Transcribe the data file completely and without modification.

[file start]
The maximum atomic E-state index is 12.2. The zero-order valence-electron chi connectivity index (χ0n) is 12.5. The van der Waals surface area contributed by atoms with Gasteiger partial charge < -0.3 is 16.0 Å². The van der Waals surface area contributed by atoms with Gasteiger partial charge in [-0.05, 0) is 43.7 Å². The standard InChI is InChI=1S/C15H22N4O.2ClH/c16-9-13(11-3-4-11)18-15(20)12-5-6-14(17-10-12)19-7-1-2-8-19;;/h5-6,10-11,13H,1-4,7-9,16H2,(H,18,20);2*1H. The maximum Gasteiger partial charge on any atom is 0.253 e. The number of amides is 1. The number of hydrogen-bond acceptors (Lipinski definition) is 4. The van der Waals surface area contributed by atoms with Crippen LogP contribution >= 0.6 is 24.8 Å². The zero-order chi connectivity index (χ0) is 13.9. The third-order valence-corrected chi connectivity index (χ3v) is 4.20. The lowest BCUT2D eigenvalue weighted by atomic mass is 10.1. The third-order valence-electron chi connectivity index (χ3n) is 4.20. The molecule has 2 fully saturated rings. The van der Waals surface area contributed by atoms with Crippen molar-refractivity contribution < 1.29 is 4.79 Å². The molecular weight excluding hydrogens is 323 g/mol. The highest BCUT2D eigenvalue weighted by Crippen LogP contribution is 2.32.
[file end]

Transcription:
The maximum atomic E-state index is 12.2. The zero-order valence-electron chi connectivity index (χ0n) is 12.5. The van der Waals surface area contributed by atoms with Gasteiger partial charge < -0.3 is 16.0 Å². The van der Waals surface area contributed by atoms with Gasteiger partial charge in [-0.05, 0) is 43.7 Å². The standard InChI is InChI=1S/C15H22N4O.2ClH/c16-9-13(11-3-4-11)18-15(20)12-5-6-14(17-10-12)19-7-1-2-8-19;;/h5-6,10-11,13H,1-4,7-9,16H2,(H,18,20);2*1H. The maximum Gasteiger partial charge on any atom is 0.253 e. The number of amides is 1. The number of hydrogen-bond acceptors (Lipinski definition) is 4. The van der Waals surface area contributed by atoms with Crippen LogP contribution >= 0.6 is 24.8 Å². The zero-order chi connectivity index (χ0) is 13.9. The third-order valence-corrected chi connectivity index (χ3v) is 4.20. The lowest BCUT2D eigenvalue weighted by atomic mass is 10.1. The third-order valence-electron chi connectivity index (χ3n) is 4.20. The molecule has 2 fully saturated rings. The van der Waals surface area contributed by atoms with Crippen molar-refractivity contribution < 1.29 is 4.79 Å². The molecular weight excluding hydrogens is 323 g/mol. The highest BCUT2D eigenvalue weighted by Crippen LogP contribution is 2.32.